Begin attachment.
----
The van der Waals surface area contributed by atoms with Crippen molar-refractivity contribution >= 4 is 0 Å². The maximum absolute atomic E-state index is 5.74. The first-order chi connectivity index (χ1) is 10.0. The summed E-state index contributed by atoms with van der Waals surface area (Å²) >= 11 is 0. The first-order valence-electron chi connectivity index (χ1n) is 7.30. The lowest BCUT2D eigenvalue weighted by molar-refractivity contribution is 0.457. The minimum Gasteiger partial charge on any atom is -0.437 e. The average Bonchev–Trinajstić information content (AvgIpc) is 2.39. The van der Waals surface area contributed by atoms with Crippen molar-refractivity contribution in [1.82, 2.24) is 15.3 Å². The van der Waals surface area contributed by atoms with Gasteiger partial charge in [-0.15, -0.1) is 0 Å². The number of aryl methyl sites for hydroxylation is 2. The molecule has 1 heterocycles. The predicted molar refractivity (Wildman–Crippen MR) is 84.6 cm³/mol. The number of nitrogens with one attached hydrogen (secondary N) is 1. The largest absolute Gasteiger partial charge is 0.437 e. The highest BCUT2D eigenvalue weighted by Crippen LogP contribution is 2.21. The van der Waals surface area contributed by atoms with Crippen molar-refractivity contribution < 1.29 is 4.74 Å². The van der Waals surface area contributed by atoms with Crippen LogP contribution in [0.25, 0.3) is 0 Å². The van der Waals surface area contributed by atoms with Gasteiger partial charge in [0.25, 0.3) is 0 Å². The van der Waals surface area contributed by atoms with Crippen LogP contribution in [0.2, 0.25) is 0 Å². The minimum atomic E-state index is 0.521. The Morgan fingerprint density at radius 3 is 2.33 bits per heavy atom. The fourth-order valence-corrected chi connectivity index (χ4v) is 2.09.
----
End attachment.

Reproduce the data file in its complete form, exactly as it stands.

The van der Waals surface area contributed by atoms with Crippen molar-refractivity contribution >= 4 is 0 Å². The maximum absolute atomic E-state index is 5.74. The first-order chi connectivity index (χ1) is 10.0. The summed E-state index contributed by atoms with van der Waals surface area (Å²) >= 11 is 0. The first-order valence-electron chi connectivity index (χ1n) is 7.30. The lowest BCUT2D eigenvalue weighted by molar-refractivity contribution is 0.457. The minimum Gasteiger partial charge on any atom is -0.437 e. The average Bonchev–Trinajstić information content (AvgIpc) is 2.39. The van der Waals surface area contributed by atoms with Crippen molar-refractivity contribution in [1.82, 2.24) is 15.3 Å². The van der Waals surface area contributed by atoms with Gasteiger partial charge in [-0.15, -0.1) is 0 Å². The number of aryl methyl sites for hydroxylation is 2. The molecule has 1 heterocycles. The predicted molar refractivity (Wildman–Crippen MR) is 84.6 cm³/mol. The number of nitrogens with one attached hydrogen (secondary N) is 1. The largest absolute Gasteiger partial charge is 0.437 e. The highest BCUT2D eigenvalue weighted by Crippen LogP contribution is 2.21. The van der Waals surface area contributed by atoms with Crippen molar-refractivity contribution < 1.29 is 4.74 Å². The van der Waals surface area contributed by atoms with Crippen LogP contribution in [0.25, 0.3) is 0 Å². The van der Waals surface area contributed by atoms with Gasteiger partial charge in [0.25, 0.3) is 0 Å². The van der Waals surface area contributed by atoms with Crippen LogP contribution in [0.2, 0.25) is 0 Å². The minimum atomic E-state index is 0.521. The Morgan fingerprint density at radius 3 is 2.33 bits per heavy atom. The fourth-order valence-corrected chi connectivity index (χ4v) is 2.09.